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Two Understandings Of Christianity

November 17, 2010

Today I read an excellent transcription of a lecture given by Fr Alexander Men, titled Two Understandings Of Christianity. I encourage you to read the lecture. The first half is a bit tough, but the last several paragraphs are the real meat of it. Give feedback on the lecture, and this post as you can.

In the lecture he contrasts the two traditions within the Church: namely hospitality and asceticism. The two images on this post reflect these traditions. On the left is St Maria of Paris. Her story is quite extraordinary. She is a great modern example of the love of Christ shown through service toward others. On the right is the image of an Ascetic Monk.

Fr Alexander points out that the earliest centuries of the Church she was engaged in meeting the social needs of people, as well as the care for their souls. As time went on, and some chose the life of asceticism (simply meaning to reject a life of pleasures in order to more fully commune with and contemplate God in prayer) more and more this way of life was believed to be superior to the first. In fact, social justice, hospitality and the like were sidelined and became the realm of  “the secular”. As such, there have come to be great divisions in the Church. Not only this, but Christianity as a whole has been relegated to the fringe, as “secular” society has been left with the task of meeting the needs of people, while the Church shrinks away into itself. This Fr Alexander laments.

What he calls for is a return to unifying these two understandings of our faith. The Scriptures make a case for both ways of life. They are held in tension, but are never mutually exclusive. Fr Alexander even shares his vision for a balance between the hospitality of the Church, her care for souls, and the ascetic life. He goes so far as to say that the divisions have forced us to see that they came about as a result of mistaken notions, and though an evil to be repented of, may be the strengthening of the Church in the end, if she will unify.

The Orthodox Church has within her life (the life in Christ) the things necessary to answer the “secular vs sacred” question, for she sees nothing as secular. Everything has the potential to be spiritual, except sin. What the Church has to recapture is the desire for unity as Christ prayed for in John 17. Not only unity with the Orthodox Church herself, but reunion with the Roman Catholics and the Protestants, as each has something good to bring to the table. I am not speaking of compromising doctrine in the name of unity, I speak of unity in Truth.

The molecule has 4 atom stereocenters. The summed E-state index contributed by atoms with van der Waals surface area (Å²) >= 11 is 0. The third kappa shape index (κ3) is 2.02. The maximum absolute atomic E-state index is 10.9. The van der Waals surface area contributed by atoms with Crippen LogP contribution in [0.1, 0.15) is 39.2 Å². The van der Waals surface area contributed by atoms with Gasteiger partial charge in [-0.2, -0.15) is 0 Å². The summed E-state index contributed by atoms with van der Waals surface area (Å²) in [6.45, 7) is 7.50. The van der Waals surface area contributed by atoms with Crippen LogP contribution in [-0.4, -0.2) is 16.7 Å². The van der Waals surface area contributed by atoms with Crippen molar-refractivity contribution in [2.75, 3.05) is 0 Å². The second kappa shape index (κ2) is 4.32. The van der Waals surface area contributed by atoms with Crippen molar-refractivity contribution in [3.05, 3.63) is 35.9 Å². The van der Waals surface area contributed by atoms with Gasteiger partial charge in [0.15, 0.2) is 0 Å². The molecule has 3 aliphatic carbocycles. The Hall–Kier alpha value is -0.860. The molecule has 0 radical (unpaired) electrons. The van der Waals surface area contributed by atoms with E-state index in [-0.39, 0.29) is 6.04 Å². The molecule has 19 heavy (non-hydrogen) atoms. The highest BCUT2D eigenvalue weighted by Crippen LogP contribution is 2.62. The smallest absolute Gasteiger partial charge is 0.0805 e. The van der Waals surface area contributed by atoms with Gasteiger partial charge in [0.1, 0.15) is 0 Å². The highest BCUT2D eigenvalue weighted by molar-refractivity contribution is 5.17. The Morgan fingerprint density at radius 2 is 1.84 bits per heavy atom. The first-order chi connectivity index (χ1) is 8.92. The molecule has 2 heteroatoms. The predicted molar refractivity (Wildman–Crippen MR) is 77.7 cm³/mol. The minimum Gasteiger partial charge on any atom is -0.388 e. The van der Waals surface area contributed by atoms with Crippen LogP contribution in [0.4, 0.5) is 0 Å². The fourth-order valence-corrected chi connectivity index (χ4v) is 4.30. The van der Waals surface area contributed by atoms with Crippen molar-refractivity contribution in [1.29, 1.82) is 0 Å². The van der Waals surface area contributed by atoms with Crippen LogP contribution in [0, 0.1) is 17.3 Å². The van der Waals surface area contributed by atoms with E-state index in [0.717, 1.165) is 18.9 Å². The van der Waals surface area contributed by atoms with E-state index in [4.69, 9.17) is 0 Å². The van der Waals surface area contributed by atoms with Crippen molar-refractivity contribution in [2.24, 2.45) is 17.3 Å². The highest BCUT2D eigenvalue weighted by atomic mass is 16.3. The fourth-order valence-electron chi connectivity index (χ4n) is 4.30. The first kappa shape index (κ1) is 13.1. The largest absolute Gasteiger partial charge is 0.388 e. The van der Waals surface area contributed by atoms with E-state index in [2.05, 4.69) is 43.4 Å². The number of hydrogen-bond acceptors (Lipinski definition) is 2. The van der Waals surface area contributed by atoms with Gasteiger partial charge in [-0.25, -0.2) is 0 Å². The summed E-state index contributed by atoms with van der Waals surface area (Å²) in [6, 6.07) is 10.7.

The world is desperate for the Living God, but does not see Him within the Church. To be sure, He is here in His Church. People’s vision of Him tends to be obscured by people. The Orthodox Church truly is the “fullness of Faith”; we need to live that! Our Life in Christ is one of prayer, sacrament, and love. As such it should produce in us a spirit that cannot help but touch the world, in it’s needs. Praise God for organizations like IOCC, OCMC and FOCUS who live the Gospel to its fullest by bringing it to others. The Orthodox Church in Albania is another shining example of how all of life is under the umbrella of “sacred”, and the Church is grow miraculously.

My prayer is that we will have to courage to work for the unity that will be for the life of the world, bringing all things under Christ, as Paul prayed for in his letter to the Ephesians. I obviously do not have all the answers. One thing is certain: I can pray, receive the sacraments of the Church, not judge my brother, love others as myself and share that with those around me. As Fr Stephen Freeman shared with me in a reply; these are exciting times we live in, though they are distressing as well. If the Church can make it out of the fourth century, then were can make it through these days we live in. We have great potential in the 21st century, and while things seem doubtful, they are in fact more hopeful than they have been for centuries.

I hope his words prove true.

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